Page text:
She’ll apply for a license and launch her products next year. Other companies hope to make the transition from gray to white, like Mary’s Wellness, which has been selling infused teas, ciders, and coffees online since 2015. Its founder Virginia Vidal believes people are thirsty for experiences that avoid the “heavy-dose, heavy-high, movie-stigma-stoned” stereotype.
Expect an outpouring of other THC-tastic beverages when edibles go legit, including beer and cocktails.
What will legal weed look like?
The antithesis of fun. Products will look almost identical and the mandatory packaging appears to be designed by a committee, possibly one influenced by Russian hackers nostalgic about brutalism. Only a single branding element—aside from the name—can enliven the tamper-resistant, child-proof sealed sachets, larded with Health Canada warnings. No trippy metallics and fluorescents allowed.
Where can I shop?
Access to legal marijuana will vary wildly because the provinces and territories set their own rules. Here’s the lowdown by region:
Alberta (Legal age: 18 and over): Licensed stores or albertacannabis.org
British Columbia (19+): A mix of government- and privately-run shops, plus online sales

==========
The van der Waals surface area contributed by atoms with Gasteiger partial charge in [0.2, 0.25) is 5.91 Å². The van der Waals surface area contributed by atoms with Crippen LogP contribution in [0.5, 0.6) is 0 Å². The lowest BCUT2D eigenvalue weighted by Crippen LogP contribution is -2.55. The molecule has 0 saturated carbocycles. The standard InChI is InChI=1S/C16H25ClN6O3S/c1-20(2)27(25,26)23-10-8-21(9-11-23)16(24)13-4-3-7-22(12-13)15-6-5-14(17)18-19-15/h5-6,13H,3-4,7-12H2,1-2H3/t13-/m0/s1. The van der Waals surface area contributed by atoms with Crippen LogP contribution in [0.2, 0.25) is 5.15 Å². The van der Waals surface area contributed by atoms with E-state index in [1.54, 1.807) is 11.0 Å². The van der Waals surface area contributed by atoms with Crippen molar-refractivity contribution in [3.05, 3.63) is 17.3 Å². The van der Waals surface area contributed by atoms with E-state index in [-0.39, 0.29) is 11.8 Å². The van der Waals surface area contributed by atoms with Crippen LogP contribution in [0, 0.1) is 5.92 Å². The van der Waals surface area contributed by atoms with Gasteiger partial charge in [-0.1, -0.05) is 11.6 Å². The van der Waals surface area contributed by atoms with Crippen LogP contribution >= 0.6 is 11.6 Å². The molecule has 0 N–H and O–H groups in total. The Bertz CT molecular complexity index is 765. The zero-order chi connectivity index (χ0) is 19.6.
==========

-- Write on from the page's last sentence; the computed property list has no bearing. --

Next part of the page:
Manitoba (19+): Expect dispensaries and e-tail. Note: This province doesn’t allow homegrown pot.
New Brunswick (19+): Cannabis NB unveiled the world’s first government cannabis store just before the country’s landmark vote: a clean, modern space that categorizes bud into experiences—discover, connect, and refresh.
Newfoundland and Labrador (19+): Grocery stores from the Dominion/Loblaws chain won most of the 24 initial licenses. Cannabis will also be available via shopcannabisnl.com.
Northwest Territories (19+): Private liquor stores and online sales
Nova Scotia (19+): Via the internet and government liquor stores, which will carry 70 strains that “relax, unwind, centre or enhance,” according to brightly colored signs
Nunavut (19+): This vast territory won’t be opening any stores in 2018, though it’s entertaining bids. Initially, look to buy online.
Ontario (19+): Government-run Ontario Cannabis Stores, as well as on the web
Prince Edward Island (19+): The government will debut in-person and online stores
Québec (18+): In one of Canada’s most conservative approaches, this province will allow sales through government-run Société Québécoise du Cannabis boutiques and an online shop.
Saskatchewan (19+): Expect private retailers in cities and First Nations communities of this prairie province, as well as online sales.
Yukon (19+): The territory opted for government stores, both e-tail and brick-and-mortar.
Where should I be at 4:20?
The nation welcomed medicinal marijuana in 2001. But only patients with prescriptions can indulge—buying through online shops—until the recreational launch. Even then, it will not be easy being green. Some regions are forbidding public consumption, including on streets, parks, beaches and patios, plus in cars, hotels, workplaces, and smoke-free rentals and condos.